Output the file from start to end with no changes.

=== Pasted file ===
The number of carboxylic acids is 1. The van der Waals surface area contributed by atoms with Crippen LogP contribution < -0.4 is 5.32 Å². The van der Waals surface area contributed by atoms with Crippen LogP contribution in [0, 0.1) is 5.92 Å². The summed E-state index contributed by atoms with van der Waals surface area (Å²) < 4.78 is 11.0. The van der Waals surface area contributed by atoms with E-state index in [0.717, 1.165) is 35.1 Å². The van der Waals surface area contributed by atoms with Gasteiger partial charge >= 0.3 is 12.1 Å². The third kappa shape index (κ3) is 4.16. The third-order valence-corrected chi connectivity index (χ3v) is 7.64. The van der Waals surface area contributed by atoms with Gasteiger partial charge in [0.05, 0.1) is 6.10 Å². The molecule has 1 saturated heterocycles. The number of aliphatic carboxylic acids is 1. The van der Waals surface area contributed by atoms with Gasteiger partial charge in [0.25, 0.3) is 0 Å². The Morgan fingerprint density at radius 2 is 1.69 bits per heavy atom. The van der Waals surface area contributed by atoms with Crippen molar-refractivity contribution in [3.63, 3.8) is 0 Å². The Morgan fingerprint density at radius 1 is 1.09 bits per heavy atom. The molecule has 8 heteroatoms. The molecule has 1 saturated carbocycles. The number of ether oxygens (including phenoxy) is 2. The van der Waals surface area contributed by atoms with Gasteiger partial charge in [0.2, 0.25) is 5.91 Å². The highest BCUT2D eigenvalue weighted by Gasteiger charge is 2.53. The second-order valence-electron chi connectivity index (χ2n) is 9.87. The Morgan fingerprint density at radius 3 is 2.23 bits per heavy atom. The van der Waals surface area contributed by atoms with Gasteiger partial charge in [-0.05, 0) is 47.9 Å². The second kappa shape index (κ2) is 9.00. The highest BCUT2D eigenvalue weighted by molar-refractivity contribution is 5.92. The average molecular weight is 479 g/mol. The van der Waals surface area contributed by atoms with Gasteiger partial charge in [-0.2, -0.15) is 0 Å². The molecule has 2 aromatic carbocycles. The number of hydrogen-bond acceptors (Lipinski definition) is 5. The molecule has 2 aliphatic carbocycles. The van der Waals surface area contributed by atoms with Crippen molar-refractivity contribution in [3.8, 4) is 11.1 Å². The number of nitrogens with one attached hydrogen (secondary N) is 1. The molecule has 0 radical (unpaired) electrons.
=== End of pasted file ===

The number of carboxylic acids is 1. The van der Waals surface area contributed by atoms with Crippen LogP contribution < -0.4 is 5.32 Å². The van der Waals surface area contributed by atoms with Crippen LogP contribution in [0, 0.1) is 5.92 Å². The summed E-state index contributed by atoms with van der Waals surface area (Å²) < 4.78 is 11.0. The van der Waals surface area contributed by atoms with E-state index in [0.717, 1.165) is 35.1 Å². The van der Waals surface area contributed by atoms with Gasteiger partial charge >= 0.3 is 12.1 Å². The third kappa shape index (κ3) is 4.16. The third-order valence-corrected chi connectivity index (χ3v) is 7.64. The van der Waals surface area contributed by atoms with Gasteiger partial charge in [0.05, 0.1) is 6.10 Å². The molecule has 1 saturated heterocycles. The number of aliphatic carboxylic acids is 1. The van der Waals surface area contributed by atoms with Gasteiger partial charge in [0.25, 0.3) is 0 Å². The Morgan fingerprint density at radius 2 is 1.69 bits per heavy atom. The van der Waals surface area contributed by atoms with Crippen molar-refractivity contribution in [3.63, 3.8) is 0 Å². The Morgan fingerprint density at radius 1 is 1.09 bits per heavy atom. The molecule has 8 heteroatoms. The molecule has 1 saturated carbocycles. The number of ether oxygens (including phenoxy) is 2. The van der Waals surface area contributed by atoms with Gasteiger partial charge in [0.2, 0.25) is 5.91 Å². The highest BCUT2D eigenvalue weighted by Gasteiger charge is 2.53. The second-order valence-electron chi connectivity index (χ2n) is 9.87. The Morgan fingerprint density at radius 3 is 2.23 bits per heavy atom. The van der Waals surface area contributed by atoms with Gasteiger partial charge in [-0.05, 0) is 47.9 Å². The second kappa shape index (κ2) is 9.00. The highest BCUT2D eigenvalue weighted by molar-refractivity contribution is 5.92. The average molecular weight is 479 g/mol. The van der Waals surface area contributed by atoms with Gasteiger partial charge in [-0.2, -0.15) is 0 Å². The molecule has 2 aromatic carbocycles. The number of hydrogen-bond acceptors (Lipinski definition) is 5. The molecule has 2 aliphatic carbocycles. The van der Waals surface area contributed by atoms with Crippen molar-refractivity contribution in [3.8, 4) is 11.1 Å². The number of nitrogens with one attached hydrogen (secondary N) is 1. The molecule has 0 radical (unpaired) electrons.